Boston Red Sox

Boston Red Sox

Boston Red Sox

Through 34 games, the Red Sox are 18-16 and are simply exceeding expectations. If the team was healthy, most fans would’ve considered this a nice surprise, but that hasn’t been the case whatsoever. Instead, as the most injured team in baseball, they’ve treaded water without Trevor Story, Triston Casas, Brayan Bello, Nick Pivetta, and Garrett Whitlock for sizable chunks of the season and Lucas Giolito who blew out his elbow in spring training.

How have they survived? It starts with pitching and some unexpected offensive breakouts that have reshaped the outlook of the roster. So, let’s dive into what has gone right for the Red Sox despite being cursed by the Baseball Gods.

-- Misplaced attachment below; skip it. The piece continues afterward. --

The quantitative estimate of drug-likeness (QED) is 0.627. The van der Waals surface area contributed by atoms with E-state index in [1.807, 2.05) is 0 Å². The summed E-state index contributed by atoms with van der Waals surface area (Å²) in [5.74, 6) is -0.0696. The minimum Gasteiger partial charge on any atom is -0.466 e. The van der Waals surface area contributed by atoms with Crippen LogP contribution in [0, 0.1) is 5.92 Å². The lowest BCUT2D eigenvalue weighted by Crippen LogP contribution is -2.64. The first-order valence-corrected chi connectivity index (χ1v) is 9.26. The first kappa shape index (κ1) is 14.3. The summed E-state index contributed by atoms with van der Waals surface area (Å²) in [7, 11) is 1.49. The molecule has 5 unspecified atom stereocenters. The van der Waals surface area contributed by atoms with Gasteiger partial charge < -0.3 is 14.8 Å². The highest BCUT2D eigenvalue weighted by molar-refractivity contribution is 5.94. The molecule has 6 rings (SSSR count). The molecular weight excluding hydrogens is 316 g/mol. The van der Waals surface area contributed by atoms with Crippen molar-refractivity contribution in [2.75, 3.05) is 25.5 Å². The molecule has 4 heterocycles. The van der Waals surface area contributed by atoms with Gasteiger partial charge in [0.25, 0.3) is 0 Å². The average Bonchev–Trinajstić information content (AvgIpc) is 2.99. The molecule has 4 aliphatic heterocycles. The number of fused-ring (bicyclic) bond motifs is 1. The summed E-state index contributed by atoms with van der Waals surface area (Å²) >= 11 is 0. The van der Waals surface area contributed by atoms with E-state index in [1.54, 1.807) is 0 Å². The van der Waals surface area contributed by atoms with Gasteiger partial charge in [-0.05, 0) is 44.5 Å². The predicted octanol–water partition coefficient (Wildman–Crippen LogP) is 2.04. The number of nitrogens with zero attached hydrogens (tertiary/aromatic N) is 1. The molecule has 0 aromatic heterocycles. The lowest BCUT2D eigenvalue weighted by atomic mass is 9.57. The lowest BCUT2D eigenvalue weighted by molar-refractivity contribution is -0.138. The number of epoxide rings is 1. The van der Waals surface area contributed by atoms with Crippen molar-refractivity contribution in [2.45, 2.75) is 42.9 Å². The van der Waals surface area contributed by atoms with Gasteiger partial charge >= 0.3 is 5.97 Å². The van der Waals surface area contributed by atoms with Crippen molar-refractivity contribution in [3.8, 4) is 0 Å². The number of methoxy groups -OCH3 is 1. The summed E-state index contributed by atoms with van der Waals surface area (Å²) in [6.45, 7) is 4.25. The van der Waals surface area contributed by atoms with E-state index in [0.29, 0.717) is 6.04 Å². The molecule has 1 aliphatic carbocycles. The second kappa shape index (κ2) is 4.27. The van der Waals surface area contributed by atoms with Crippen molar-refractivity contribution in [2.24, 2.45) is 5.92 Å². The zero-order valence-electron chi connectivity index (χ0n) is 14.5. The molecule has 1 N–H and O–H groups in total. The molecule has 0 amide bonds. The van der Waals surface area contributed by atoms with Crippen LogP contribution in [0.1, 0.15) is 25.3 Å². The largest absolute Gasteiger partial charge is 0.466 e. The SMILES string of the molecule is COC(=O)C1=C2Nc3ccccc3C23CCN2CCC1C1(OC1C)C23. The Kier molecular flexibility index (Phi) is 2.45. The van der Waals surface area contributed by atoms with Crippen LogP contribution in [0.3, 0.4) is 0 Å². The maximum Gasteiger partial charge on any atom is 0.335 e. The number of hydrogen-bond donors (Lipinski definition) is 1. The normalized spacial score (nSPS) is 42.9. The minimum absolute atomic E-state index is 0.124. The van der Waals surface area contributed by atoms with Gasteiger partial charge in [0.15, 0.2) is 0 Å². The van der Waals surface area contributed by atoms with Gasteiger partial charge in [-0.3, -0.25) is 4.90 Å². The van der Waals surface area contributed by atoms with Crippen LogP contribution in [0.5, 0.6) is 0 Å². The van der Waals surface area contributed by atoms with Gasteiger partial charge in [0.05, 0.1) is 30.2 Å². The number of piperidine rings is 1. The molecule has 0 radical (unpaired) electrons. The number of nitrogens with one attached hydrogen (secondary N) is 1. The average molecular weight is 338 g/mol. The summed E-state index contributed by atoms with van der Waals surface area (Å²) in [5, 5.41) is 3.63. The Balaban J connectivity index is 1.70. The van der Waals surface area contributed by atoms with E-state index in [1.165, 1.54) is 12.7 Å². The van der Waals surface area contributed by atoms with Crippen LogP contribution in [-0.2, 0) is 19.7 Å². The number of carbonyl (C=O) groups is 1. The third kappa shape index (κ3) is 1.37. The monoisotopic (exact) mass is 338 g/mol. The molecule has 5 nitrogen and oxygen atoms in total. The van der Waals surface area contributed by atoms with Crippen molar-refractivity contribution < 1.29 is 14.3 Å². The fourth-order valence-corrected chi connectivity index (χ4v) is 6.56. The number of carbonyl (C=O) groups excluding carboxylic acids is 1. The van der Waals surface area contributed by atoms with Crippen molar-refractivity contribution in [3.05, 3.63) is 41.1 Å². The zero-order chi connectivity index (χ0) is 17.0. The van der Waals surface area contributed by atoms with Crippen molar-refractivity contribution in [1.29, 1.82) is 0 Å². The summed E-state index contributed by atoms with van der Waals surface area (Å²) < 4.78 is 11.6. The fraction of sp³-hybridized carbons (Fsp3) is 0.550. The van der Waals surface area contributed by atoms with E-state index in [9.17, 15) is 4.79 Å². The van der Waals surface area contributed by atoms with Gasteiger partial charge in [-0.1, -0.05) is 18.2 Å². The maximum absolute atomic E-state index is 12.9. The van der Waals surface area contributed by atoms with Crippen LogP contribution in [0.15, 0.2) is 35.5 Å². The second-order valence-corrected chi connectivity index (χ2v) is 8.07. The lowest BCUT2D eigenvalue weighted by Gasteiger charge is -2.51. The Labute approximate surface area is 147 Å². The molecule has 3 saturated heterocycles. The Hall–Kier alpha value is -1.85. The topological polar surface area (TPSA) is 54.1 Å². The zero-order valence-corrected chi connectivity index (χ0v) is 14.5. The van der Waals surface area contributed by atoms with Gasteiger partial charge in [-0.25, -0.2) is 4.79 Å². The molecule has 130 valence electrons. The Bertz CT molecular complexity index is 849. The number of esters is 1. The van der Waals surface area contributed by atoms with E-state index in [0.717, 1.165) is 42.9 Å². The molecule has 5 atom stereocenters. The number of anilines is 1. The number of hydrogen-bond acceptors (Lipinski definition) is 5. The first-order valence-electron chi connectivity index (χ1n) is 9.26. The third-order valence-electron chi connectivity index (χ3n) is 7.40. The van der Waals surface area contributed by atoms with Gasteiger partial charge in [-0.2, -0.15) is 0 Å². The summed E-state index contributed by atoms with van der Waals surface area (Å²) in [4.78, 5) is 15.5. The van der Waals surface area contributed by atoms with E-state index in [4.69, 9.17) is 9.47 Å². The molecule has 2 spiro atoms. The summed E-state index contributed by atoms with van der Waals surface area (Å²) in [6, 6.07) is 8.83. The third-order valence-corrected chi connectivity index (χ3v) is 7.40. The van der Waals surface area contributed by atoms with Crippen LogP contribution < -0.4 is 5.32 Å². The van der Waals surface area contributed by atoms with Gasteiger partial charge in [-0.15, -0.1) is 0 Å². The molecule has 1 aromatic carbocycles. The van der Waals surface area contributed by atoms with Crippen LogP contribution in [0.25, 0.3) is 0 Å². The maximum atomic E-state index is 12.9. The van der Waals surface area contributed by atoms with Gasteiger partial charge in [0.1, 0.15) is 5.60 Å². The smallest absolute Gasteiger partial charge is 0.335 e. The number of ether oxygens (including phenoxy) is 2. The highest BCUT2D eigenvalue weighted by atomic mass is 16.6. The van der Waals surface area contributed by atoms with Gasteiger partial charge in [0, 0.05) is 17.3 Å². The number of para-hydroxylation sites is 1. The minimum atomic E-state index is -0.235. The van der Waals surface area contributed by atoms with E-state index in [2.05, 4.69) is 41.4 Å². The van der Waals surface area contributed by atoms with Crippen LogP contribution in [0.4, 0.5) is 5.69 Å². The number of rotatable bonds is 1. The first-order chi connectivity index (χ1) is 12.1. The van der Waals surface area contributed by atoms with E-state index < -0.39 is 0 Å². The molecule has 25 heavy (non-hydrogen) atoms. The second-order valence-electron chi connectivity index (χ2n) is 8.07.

1. Craig Breslow and Andrew Bailey have fixed the pitching infrastructure.

Tanner Houck. Kutter Crawford. Those are the two leaders in fWAR amongst all starting pitchers right now and that’s nothing short of stunning.

Houck has made significant arsenal changes, ranging from the elimination of his four-seamer to upping the usage of his splitter and altering how it moves. That doesn’t even include the former first-round pick cutting his BB/9 down from 3.5 last season to 1.4 through 7 starts. Crawford has also seen his weapons on the mound tweaked, with his cutter becoming his primary pitch and his sweeper going from 6% usage to 24%.

Truth is, those are two most obvious examples of what the new pitching infrastructure has been able to do. Whitlock, Cooper Criswell, Greg Weissert, and Justin Slaten have also seemed to take significant steps forward, but in a much smaller sample size due to injuries/roles. You have to tip your cap when a team loses 60% of their rotation and they still have the best rotation (2.11) and pitching staff ERA (2.62) in the sport.